What Does Alas Poor Yorick Mean?

Although William Shakespeare lived and wrote in the 1500s and 1600s, his work endures centuries later, as we still quote from his plays today. In fact, many of his sayings and phrases have become so commonplace in modern English that we altogether forget they originated with the playwright so long ago. Let’s delve into one of these oft-quoted lines, Alas, poor Yorick, which appears in one of Shakespeare’s most well-known passages from arguably his most popular play, Hamlet.

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What Does Alas Poor Yorick Mean?

When used alone, the phrase Alas, poor Yorick has come to serve as a commentary on the fleeting nature of life. Perhaps you may hear it said at a funeral, when a person, thinking of their lost loved one, remarks on the brevity and fragility of the human condition. You may also see or hear it used in other instances in which a speaker or writer is musing about or meditating on death and the unavoidable temporariness of our time on this earth. After all, while we can hopefully delay death as long as possible, there’s simply no way to keep it at bay forever. Death happens to us all.

The Literary Origins of the Phrase

As mentioned above, the line comes from Shakespeare’s play Hamlet, a tragedy that tells the story of Prince Hamlet and his revenge against his uncle, Claudius, who murdered Hamlet’s father, the late King of Denmark, in order to marry Hamlet’s mother, Gertrude, and become king himself.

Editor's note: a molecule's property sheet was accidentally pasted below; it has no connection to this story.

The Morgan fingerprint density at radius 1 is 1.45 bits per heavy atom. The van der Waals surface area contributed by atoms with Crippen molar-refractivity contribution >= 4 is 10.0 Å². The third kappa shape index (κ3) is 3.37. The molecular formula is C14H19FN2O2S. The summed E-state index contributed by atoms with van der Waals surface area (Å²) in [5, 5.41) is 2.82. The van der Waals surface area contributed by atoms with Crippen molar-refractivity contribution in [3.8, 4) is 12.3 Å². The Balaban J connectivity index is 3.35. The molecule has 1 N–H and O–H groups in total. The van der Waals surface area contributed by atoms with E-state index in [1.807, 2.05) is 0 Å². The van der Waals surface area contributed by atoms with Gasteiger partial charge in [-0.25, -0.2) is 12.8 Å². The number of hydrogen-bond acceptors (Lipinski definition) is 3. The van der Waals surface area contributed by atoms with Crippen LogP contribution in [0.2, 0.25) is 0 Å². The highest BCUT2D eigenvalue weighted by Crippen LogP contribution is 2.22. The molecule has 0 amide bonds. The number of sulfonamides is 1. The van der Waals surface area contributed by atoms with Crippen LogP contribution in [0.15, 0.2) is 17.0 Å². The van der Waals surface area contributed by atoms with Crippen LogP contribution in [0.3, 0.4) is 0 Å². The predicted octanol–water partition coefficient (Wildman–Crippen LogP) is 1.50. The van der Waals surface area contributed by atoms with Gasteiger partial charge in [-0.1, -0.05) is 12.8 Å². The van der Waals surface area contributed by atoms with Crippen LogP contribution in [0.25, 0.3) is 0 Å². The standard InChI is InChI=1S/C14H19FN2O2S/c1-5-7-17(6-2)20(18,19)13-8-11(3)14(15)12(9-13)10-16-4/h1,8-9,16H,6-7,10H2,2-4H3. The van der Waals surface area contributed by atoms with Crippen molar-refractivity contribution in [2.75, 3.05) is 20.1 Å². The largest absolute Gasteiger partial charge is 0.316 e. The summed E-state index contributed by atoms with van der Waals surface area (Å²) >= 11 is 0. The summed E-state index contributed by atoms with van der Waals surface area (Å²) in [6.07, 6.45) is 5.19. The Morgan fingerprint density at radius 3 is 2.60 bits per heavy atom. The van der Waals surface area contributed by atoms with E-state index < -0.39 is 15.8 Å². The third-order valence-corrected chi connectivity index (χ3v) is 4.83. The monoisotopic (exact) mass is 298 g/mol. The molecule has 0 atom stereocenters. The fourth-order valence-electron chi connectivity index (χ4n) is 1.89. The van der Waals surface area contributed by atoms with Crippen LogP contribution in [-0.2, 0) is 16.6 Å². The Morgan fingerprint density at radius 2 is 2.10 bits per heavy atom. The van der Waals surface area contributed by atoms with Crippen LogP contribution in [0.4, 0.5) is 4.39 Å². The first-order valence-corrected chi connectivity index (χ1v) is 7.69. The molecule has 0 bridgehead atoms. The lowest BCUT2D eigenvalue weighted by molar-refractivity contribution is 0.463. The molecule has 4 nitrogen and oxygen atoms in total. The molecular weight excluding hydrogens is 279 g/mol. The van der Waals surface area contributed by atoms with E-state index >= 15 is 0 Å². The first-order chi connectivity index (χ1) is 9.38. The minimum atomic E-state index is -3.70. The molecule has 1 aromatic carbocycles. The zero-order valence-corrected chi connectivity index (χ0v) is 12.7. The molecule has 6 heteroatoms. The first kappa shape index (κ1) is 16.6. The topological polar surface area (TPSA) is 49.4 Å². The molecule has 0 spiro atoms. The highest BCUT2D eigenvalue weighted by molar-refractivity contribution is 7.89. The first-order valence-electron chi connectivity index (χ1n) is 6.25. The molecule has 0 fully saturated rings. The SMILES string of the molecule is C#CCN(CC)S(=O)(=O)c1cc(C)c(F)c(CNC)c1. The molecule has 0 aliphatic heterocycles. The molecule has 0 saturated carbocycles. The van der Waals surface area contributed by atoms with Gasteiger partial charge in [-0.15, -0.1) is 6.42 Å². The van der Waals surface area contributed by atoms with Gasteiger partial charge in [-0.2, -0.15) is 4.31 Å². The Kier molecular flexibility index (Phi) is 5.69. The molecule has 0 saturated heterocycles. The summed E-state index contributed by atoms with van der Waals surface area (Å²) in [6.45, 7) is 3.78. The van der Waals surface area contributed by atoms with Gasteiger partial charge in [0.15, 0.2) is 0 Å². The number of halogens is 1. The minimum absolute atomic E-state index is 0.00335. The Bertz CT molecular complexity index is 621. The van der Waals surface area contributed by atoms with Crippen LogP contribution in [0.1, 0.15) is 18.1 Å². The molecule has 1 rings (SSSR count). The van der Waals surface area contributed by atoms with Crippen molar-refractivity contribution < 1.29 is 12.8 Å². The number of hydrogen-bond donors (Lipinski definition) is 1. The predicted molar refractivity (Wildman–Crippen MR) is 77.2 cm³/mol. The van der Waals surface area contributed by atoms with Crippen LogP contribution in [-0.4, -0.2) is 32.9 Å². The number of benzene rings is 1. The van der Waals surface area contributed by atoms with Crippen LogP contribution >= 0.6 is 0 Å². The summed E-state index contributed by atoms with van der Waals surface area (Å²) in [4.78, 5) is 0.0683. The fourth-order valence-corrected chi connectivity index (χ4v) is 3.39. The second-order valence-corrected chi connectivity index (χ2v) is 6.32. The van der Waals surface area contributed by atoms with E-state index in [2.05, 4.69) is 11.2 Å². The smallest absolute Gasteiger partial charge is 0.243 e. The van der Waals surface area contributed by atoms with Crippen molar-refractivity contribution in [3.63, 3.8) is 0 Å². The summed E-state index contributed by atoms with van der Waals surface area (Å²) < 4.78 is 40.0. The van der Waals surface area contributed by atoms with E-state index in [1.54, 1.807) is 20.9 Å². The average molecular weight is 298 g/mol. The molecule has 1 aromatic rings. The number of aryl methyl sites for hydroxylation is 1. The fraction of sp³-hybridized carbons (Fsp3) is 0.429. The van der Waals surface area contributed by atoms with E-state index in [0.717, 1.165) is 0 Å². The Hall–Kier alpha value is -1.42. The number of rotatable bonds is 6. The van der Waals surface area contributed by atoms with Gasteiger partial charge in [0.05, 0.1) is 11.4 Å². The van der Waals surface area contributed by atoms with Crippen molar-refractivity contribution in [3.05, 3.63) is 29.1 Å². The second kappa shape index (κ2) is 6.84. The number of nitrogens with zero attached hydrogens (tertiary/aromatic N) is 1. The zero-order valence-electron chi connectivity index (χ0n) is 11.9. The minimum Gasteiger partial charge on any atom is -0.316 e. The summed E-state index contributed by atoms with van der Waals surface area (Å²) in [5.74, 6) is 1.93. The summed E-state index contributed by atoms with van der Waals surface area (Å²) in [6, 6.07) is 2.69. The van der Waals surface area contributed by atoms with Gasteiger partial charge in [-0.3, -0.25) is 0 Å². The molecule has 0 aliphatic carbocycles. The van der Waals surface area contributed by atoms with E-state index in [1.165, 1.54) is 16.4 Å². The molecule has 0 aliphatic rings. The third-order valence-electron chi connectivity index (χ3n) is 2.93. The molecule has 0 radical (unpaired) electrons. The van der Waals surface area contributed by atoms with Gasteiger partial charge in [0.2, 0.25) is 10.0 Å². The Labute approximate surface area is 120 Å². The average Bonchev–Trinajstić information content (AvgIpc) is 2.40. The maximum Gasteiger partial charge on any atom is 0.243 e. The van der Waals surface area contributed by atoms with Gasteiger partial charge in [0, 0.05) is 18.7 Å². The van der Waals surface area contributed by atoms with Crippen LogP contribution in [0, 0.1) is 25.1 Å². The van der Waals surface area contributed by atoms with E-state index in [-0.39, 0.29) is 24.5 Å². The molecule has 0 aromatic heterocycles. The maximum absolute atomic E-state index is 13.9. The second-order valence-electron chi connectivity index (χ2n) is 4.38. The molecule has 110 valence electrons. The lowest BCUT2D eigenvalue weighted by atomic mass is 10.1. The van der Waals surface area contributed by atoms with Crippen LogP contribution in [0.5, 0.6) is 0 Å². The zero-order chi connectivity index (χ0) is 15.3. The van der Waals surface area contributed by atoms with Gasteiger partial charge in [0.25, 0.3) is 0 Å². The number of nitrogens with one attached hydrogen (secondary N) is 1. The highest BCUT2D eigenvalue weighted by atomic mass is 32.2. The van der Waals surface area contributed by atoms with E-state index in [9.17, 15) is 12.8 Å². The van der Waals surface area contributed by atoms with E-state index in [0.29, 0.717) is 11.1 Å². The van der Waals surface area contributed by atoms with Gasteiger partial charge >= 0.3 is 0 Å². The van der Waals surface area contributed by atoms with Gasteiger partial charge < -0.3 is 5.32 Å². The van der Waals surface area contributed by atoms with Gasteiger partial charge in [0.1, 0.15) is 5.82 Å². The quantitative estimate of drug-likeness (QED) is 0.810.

Hamlet speaks the line in Scene 1 of Act 5 of the play:

Alas, poor Yorick! I knew him, Horatio: a fellow of infinite jest, of most excellent fancy: he hath borne me on his back a thousand times; and now, how abhorred in my imagination it is! my gorge rims at it. Here hung those lips that I have kissed I know not how oft. Where be your gibes now? Your gambols? your songs? your flashes of merriment, that were wont to set the table on a roar? Not one now, to mock your own grinning? quite chap-fallen? Now get you to my lady’s chamber, and tell her, let her paint an inch thick, to this favour she must come; make her laugh at that.

Oftentimes, the full line is quoted as: “Alas, poor Yorick, I knew him well.” But as you can see here, that is incorrect, as Hamlet actually says, “I knew him, Horatio.” Horatio is Hamlet’s trusted friend. In the scene, Hamlet speaks directly to Horatio and possibly directly to Yorick, or perhaps more in soliloquy, meaning he simply speaks his thoughts aloud without particular regard to who may hear them. 

At the point this speech is made in the play, Hamlet and Horatio are walking together in a cemetery where gravediggers are digging the grave of Hamlet’s lover, Ophelia, who has committed suicide. Perhaps surprisingly, much of this part of the play serves as comic relief, as the gravediggers are joking about the skulls they’ve uncovered in their task and even engaging in witty banter about Ophelia and her choice to take her own life. Indeed, the gravediggers are thought of as “Shakespearean fools,” aka clownish characters that appear in many of the playwright’s works.